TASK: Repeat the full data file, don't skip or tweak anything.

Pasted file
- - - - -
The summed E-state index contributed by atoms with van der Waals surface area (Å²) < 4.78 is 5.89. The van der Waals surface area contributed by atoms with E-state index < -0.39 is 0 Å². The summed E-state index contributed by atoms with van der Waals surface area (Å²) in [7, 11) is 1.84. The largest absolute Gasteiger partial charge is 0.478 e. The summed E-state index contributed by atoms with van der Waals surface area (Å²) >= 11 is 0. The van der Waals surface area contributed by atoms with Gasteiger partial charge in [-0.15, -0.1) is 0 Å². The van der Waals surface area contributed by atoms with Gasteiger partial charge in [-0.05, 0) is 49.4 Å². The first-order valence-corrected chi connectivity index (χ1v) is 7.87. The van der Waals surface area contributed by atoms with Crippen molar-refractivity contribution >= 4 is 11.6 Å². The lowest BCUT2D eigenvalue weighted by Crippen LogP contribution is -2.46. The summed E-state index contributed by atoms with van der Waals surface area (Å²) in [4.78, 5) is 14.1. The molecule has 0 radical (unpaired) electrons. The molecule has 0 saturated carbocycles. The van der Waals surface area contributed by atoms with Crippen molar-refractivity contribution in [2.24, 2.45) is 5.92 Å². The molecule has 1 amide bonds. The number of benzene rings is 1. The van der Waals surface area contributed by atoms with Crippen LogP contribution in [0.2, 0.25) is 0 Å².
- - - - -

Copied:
The summed E-state index contributed by atoms with van der Waals surface area (Å²) < 4.78 is 5.89. The van der Waals surface area contributed by atoms with E-state index < -0.39 is 0 Å². The summed E-state index contributed by atoms with van der Waals surface area (Å²) in [7, 11) is 1.84. The largest absolute Gasteiger partial charge is 0.478 e. The summed E-state index contributed by atoms with van der Waals surface area (Å²) >= 11 is 0. The van der Waals surface area contributed by atoms with Gasteiger partial charge in [-0.15, -0.1) is 0 Å². The van der Waals surface area contributed by atoms with Gasteiger partial charge in [-0.05, 0) is 49.4 Å². The first-order valence-corrected chi connectivity index (χ1v) is 7.87. The van der Waals surface area contributed by atoms with Crippen molar-refractivity contribution >= 4 is 11.6 Å². The lowest BCUT2D eigenvalue weighted by Crippen LogP contribution is -2.46. The summed E-state index contributed by atoms with van der Waals surface area (Å²) in [4.78, 5) is 14.1. The molecule has 0 radical (unpaired) electrons. The molecule has 0 saturated carbocycles. The van der Waals surface area contributed by atoms with Crippen molar-refractivity contribution in [2.24, 2.45) is 5.92 Å². The molecule has 1 amide bonds. The number of benzene rings is 1. The van der Waals surface area contributed by atoms with Crippen LogP contribution in [0.2, 0.25) is 0 Å².